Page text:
Alexander Turnbull Library: Lockdown 2020
Suggestions on how to document your COVID-19 life, including some oral history advice: ..here..
Using zencastr for remote interviewing
Smithsonian on oral history and Covid-19
Self Care Tips for Oral Historians During Lockdown
The Vermont Folk Life Center’s “Listening in Place” project has some advice on recording interviews remotely here.
Ngā Kōrero Tuku Iho: Manatū Taonga Oral History Awards – change to retrospective interviews condition for 2020 only ..here..
Advice on remote oral history interviewing during the Covid-19 pandemic
In response to increased interest in conducting remote interviews during the Covid-19 pandemic, both the British Library’s Oral History and National Life Stories teams, with input from other members of the Oral History Society, have created an online document to summarise the ethical, legal, methodological and technical issues that individuals and projects will need to consider before deciding whether or not to conduct a remote interview at this point in time.
Advice on remote interviewing from Oral History Center, The Bancroft Library, University of California, Berkeley:
by Paul Burnett
Link to the recording of the Remote Interviewing webinar
and another for the burned-in closed-captioned version:
Check back every once in a while on our Related Resources page. We’ll be updating it as we learn more about remote recording. If you learn about new possibilities, including issues with what we recommended, let me know.
Oral History Association’s Remote Interviewing Resources Now Available!:
The Oral History Association is proud to announce the release of its new suite of remote interviewing resources. These resources are a product of the COVID-19 pandemic and the requirement to cease face-to-face interviewing for the health of both narrator and interviewer. By March 2020, many of us found ourselves sheltering in place, trying to learn how to do our jobs from home. For those working in oral history, remote interviewing became a pathway to continue essential oral history work. This guide is meant to be a resource to practitioners as they work through the numerous questions that arise with this method.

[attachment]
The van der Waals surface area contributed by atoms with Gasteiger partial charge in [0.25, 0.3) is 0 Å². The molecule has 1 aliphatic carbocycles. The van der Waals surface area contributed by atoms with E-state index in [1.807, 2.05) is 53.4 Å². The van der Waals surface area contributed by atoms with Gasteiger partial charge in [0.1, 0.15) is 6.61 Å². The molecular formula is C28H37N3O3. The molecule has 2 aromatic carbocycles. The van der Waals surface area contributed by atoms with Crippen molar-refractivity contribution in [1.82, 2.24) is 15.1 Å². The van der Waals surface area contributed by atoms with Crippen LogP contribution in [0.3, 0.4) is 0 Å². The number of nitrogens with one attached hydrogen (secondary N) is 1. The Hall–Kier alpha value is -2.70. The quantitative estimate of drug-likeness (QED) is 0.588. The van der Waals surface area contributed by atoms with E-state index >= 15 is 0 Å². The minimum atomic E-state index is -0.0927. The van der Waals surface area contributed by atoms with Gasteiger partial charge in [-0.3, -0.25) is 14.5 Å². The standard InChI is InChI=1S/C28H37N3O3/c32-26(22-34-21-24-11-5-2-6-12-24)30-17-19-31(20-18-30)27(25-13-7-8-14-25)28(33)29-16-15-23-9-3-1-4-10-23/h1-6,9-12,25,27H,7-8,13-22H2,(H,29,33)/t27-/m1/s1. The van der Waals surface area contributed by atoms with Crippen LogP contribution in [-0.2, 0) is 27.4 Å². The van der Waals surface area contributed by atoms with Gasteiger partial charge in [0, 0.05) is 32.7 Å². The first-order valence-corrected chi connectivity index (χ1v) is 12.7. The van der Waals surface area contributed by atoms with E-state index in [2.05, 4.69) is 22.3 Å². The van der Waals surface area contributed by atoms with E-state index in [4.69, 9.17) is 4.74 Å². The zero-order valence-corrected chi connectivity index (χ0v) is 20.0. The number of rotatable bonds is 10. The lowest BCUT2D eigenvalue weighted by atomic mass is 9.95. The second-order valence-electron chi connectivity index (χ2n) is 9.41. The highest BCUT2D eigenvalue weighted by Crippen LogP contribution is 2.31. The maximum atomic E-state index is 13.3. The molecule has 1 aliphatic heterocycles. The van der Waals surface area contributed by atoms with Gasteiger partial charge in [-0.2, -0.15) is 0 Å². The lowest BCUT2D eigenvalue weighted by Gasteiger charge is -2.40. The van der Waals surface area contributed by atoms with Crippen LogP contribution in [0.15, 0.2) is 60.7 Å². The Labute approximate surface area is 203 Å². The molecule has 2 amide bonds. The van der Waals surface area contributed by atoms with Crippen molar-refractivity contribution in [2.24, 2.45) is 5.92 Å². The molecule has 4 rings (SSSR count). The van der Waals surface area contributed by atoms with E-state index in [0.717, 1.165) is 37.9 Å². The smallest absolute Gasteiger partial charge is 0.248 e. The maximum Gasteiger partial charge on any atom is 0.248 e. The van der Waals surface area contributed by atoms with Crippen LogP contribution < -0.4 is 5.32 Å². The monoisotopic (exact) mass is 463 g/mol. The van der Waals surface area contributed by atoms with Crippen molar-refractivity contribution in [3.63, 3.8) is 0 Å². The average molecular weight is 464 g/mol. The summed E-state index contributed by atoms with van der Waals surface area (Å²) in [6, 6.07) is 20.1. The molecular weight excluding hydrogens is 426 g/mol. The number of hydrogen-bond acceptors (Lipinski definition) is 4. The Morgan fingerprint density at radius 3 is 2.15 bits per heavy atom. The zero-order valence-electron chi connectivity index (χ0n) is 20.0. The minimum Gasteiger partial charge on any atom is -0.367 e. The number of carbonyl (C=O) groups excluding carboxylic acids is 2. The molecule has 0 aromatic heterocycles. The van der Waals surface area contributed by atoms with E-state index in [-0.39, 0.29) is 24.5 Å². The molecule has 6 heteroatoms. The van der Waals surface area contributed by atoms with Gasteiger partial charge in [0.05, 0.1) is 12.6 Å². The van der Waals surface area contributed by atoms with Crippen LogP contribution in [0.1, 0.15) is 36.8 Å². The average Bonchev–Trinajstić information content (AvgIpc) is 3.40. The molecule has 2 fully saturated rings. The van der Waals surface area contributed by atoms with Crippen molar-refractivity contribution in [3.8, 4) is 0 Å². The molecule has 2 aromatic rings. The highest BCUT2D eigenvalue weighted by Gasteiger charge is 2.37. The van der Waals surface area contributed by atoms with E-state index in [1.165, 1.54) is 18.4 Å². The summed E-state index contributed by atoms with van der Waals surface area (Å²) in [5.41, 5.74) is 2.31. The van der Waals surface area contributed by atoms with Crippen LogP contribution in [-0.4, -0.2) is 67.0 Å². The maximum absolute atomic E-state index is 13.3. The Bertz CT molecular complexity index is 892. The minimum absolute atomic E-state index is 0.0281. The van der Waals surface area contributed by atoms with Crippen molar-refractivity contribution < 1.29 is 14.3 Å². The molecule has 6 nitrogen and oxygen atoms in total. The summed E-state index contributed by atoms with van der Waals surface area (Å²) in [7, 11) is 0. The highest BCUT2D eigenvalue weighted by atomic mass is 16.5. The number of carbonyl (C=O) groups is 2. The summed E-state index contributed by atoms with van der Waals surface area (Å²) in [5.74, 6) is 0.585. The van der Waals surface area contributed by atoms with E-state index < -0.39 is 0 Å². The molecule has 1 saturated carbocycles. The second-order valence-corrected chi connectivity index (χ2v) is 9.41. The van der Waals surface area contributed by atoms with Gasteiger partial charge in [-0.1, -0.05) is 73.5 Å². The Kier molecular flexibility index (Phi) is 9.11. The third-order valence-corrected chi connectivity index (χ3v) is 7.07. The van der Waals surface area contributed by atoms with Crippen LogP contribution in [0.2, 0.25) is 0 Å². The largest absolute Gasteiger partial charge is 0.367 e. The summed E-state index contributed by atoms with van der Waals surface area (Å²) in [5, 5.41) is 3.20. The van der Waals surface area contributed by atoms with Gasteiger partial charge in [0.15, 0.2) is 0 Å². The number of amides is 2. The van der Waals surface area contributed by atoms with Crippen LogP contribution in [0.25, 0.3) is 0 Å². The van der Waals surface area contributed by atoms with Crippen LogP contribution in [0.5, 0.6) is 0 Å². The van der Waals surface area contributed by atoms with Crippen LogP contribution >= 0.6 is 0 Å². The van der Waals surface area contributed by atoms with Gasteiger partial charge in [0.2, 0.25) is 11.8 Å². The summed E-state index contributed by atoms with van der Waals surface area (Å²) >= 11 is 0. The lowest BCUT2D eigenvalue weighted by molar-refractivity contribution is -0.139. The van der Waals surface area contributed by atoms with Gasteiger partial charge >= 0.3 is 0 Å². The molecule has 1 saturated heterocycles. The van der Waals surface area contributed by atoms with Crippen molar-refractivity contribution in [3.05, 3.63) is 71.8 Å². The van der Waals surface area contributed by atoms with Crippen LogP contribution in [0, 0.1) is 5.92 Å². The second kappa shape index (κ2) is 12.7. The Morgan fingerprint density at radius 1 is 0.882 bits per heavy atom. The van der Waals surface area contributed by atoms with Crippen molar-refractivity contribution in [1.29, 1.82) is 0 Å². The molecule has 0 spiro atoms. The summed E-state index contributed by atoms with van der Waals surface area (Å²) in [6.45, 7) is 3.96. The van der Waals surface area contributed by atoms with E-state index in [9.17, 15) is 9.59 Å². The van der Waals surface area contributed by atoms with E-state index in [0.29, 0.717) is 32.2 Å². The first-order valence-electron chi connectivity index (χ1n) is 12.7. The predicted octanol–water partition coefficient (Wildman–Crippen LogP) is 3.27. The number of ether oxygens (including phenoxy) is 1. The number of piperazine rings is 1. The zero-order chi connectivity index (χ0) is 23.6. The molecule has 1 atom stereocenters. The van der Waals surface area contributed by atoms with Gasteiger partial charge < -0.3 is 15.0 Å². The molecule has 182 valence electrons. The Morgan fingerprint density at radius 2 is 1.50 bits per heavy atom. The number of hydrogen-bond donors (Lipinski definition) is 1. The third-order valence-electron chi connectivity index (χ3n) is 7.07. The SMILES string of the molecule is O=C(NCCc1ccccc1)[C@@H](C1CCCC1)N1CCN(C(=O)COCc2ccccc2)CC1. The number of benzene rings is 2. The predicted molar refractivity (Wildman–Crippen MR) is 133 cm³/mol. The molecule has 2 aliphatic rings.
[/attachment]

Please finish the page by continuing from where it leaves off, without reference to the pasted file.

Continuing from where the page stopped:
Though the current environment requires us to set aside face-to-face interviewing, these resources are intended to inform our practice beyond the international crisis created by COVID-19. There are many reasons for in-person interviewing to be our default, but those who developed this guide feel that remote interviewing should have a place in our practice even when it is safe to resume meeting face to face.
The Oral History Association’s Remote Interviewing Resources Task Force developed these materials, including a decision tree, accompanying narrative, case studies, and recording platform documents. Neither the decision tree nor the case studies are intended to cover all available platforms; we have tried to include information on platforms that are currently seeing the most use in the profession. We will add more case studies and information on additional platforms over time. Further, as technology around remote interviewing develops and evolves, we will do our best to keep this guide up to date.
Task Force Members included Jen Cramer, Natalie Fousekis, Andy Kosolov, Rachel Mears, Sarah Milligan, Steven Sielaff, and Amy Starecheski, with chair Allison Tracy-Taylor. We relied on colleagues and in some instances our own programs to supply case studies, and we thank everyone who contributed for their time and expertise.
You can find the resources here: https://www.oralhistory.org/remote-interviewing-resources/